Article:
(jiří macek) The glass and porcelain landscape presented within the Křehký project from the Czech Republic created an exceptionally attractive and highly admired spot in the central hall of the 100% Design in Tokyo. It was also nominated for the 100% Design Award. The main event of the whole installation was the premiere of Bořek Šípek’s wall light.
The landscape was transported to Tokyo in twelve different boxes. When the boxes finally revealed the landscape created by Maxim Velčovský, and when the shining cloud by Olgoj Chorchoj was blown up, it was clear that the collection would be very exciting. Tokyo was its third stop after the collection’s premiere at last year’s Designblok and its subsequent shows in Milan and New York. Everyone was full of expectations. As at the previous exhibitions, the Křehký project by Designblok Prague underwent a product selection. The new pieces in the collection were represented by a newly created Křehký limited edition that tried to shift the boarders of cooperation between designers and manufacturers. Designers design things without the commercial pressure for its utility. Manufacturers do not have to be afraid of realizing projects that are at the edge of technological feasibility. As a result, the whole world can see the capability of Czech designers and manufacturers. This is also completely true of the porcelain wall light by Bořek Šípek. The light, which was inspired by the skeletons and trophies from hoofed game, allows you – thanks to its original construction – to modify the intensity of the light and atmosphere in the room by moving its porcelain lamellas that are connected to the main porcelain body through a series of joints. The body of the light serves as a ceramic filter. The technologically difficult development of the light took about half a year and was finally and successfully completed by the Novito Studio.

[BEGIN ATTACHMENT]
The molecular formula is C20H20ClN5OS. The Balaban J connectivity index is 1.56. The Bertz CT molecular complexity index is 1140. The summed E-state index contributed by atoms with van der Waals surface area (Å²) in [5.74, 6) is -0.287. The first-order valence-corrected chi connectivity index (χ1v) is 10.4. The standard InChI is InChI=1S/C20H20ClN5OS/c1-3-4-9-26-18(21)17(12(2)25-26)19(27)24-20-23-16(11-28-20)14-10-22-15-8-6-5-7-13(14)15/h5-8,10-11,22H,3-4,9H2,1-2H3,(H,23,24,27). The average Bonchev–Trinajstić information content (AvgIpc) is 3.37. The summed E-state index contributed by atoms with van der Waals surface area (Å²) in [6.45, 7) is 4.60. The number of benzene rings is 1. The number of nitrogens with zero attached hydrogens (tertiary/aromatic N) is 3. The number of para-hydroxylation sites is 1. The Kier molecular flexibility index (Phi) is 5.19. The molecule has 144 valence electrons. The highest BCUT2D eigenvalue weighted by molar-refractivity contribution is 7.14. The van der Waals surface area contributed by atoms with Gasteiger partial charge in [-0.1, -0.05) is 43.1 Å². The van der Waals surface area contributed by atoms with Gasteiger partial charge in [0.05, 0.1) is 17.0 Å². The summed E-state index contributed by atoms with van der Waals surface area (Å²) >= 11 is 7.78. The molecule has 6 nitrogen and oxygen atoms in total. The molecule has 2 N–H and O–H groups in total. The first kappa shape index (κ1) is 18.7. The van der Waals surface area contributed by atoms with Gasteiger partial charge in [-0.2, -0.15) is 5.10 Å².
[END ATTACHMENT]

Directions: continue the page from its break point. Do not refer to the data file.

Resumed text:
In addition, several other products also met with success. It was very interesting to observe how people reacted to different objects and what pieces attracted the attention of business people and the media. Many products were not new to the visitors, especially Maxim Velčovský’s realization from the Qubus design production. People knew these products thanks to the media or thanks to the fact that they could buy some of them in Tokyo. It was also interesting to see that many people recognized new objects that were not exhibited in New York or Milan. The presentation was also advertised in the prestigious Japanese magazine Casa Brutus; therefore, many people knew what to look for at the exhibition.
And which objects attracted the most people? Among the pieces that drew the most attention were: Glass Music by Alfredo Haberli; The Vase of Vases, Abstract Collection, and Little Joseph by Maxim Velčovský; the drinking set by Mr. Egg by Olgoj Chorchoj; Rony Plesl’s Uovo; and the Cactus and Cobalt collection by Jiří Pelcl.
The most frequently asked questions were: “How do you manufacture it? Who manufactures it? Is it really all from the Czech Republic? Can we buy it in Tokyo? Is the blue-print décor a traditional Czech décor? Yes? It is traditional for us as well. Is there a lot of snow in your country? Who made the skier? (Does anybody know who made him?) Is Prague Praha?”
Unlike in New York, where the Křehký project received the ICFF Editors Award, it did not win the 100% Design Award in Tokyo. The award was given to a studio of Dutch designers. Nevertheless, you should have heard the applause when the Křehký collection received its nomination!
The Light, Křehký limited edition, design: Bořek Šípek